Nepal count on their fansNepal will once again expect to get backed by thousands of supporters in their reunion with the iconic Lord’s cricket ground during the Triangular Twenty20 Series involving Marylebone Cricket Club (MCC) and the Netherlands on Sunday.
Nepal will once again expect to get backed by thousands of supporters in their reunion with the iconic Lord’s cricket ground during the Triangular Twenty20 Series involving Marylebone Cricket Club (MCC) and the Netherlands on Sunday.
Two years after making their debut at the Mecca of cricket, Nepal are reliving their memories of July 19 bicentenary match of 2016 when almost five thousand Nepali supporters made the team feel at home. While the MCC squad was relatively weaker compared to the current side led by Sri Lankan cricket legend Mahela Jawardene, the Twenty20 International status provided to the match against Dutch will also give them a boost for rankings. The one-day event will see the Netherlands taking on MCC in the first match and it will be followed by Nepal’s clash against the hosts. The Netherlands-Nepal clash will conclude what is expected to be an eventful day of cricket at the Lord’s.
Nepal skipper Paras Khadka, who had said ‘it felt like playing at home’ two years ago once again expects the Nepali diaspora in UK throng to the stadium.
“Its a great opportunity for the Nepalis to wave the national flag at this iconic ground,” Paras told the MCC in a video interview ahead of Triangular Twenty20 Tournament in London. “Every game in Lord’s is special. And Nepal cricket at Lord’s doesn’t happen very often. We are hoping to get a decent crowd in and put up a good performance and return with victory,” he added. Paras also considered Nepal lucky to get another opportunity to exhibit their cricketing prowess at a stadium that carries a glorious history and celebrates achievements from top notch international cricketers. “We played here couple of years ago and it was great. We are luck to get another chance and this time it is a Triangular Twenty20 Series. As a cricketer we couldn’t ask for more,” Paras told the Post from London.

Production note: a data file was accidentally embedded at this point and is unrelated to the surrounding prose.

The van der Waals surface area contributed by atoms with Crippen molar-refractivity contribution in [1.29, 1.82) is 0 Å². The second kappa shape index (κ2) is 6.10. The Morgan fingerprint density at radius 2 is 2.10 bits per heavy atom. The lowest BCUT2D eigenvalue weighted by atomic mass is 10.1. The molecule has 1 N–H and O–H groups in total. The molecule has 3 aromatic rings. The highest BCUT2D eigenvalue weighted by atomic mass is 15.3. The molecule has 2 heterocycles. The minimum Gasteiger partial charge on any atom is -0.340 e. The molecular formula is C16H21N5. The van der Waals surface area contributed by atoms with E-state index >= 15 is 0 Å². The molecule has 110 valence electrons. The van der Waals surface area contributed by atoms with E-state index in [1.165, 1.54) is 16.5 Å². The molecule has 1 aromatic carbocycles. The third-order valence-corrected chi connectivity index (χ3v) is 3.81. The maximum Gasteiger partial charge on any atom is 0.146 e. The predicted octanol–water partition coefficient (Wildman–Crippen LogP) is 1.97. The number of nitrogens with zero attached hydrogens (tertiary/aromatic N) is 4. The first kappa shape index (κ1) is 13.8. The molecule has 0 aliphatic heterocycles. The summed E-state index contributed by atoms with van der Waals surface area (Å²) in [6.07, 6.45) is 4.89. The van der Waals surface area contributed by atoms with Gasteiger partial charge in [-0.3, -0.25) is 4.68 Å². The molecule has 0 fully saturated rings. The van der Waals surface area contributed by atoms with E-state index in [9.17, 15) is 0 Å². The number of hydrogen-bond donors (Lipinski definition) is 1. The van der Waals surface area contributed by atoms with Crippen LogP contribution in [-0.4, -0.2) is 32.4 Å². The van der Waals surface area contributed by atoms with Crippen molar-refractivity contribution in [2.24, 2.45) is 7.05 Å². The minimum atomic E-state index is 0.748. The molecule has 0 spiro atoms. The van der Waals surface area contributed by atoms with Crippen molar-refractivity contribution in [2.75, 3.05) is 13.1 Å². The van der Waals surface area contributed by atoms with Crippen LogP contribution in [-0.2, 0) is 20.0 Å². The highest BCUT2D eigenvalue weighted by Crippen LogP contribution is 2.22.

“We are always excited to be at the Lord’s. Every player has a dream to play there and we have another opportunity to do it again. The interesting part of this day is that we are returning as a Twenty20 international team. This is exciting time for Nepali cricket and we want to create history,” the skipper added.
Times have changed for Nepali cricket which is now filled with a majority of youngsters who will be itching to make their Lord’s debut memorable. Leg spin prodigy Sandeep Lamichhane, who has now become the first globe trotting cricketer of the country travelling across the world in lucrative professional Twenty20 leagues, is one of them. But the new poster boy of Nepali cricket knows how special it was going to be to represent his own country for the first time in a Twenty20 International.
“It will be a special moment for me because this is going to be my first Twenty20 International for Nepal. The best thing is that it is happening at a ground where every cricketer desires to play one day. This is going to be a very special moment for everyone of us,” said Lamichhane who last played at the Lord’s representing a World XI side against West Indies in a fund-raiser Twenty20 International on May 31 this year organised by International Cricket Council.
Anil Sah, Dipendra Singh Airee, Lalit Singh Bhandari, Aarif Sheikh, Lalit Narayan Rajbanshi and Rohit Kumar Paudel will also be making their debut at the Lord’s having recently replaced settle names from the Nepali squad.
After the completion of the match, Nepal will then travel to the Netherlands where they will play their first ever One Day International (ODI) series. The VRA grounds in Amsterdam will host the two-match series with the first ODI on August 1 and second a day later.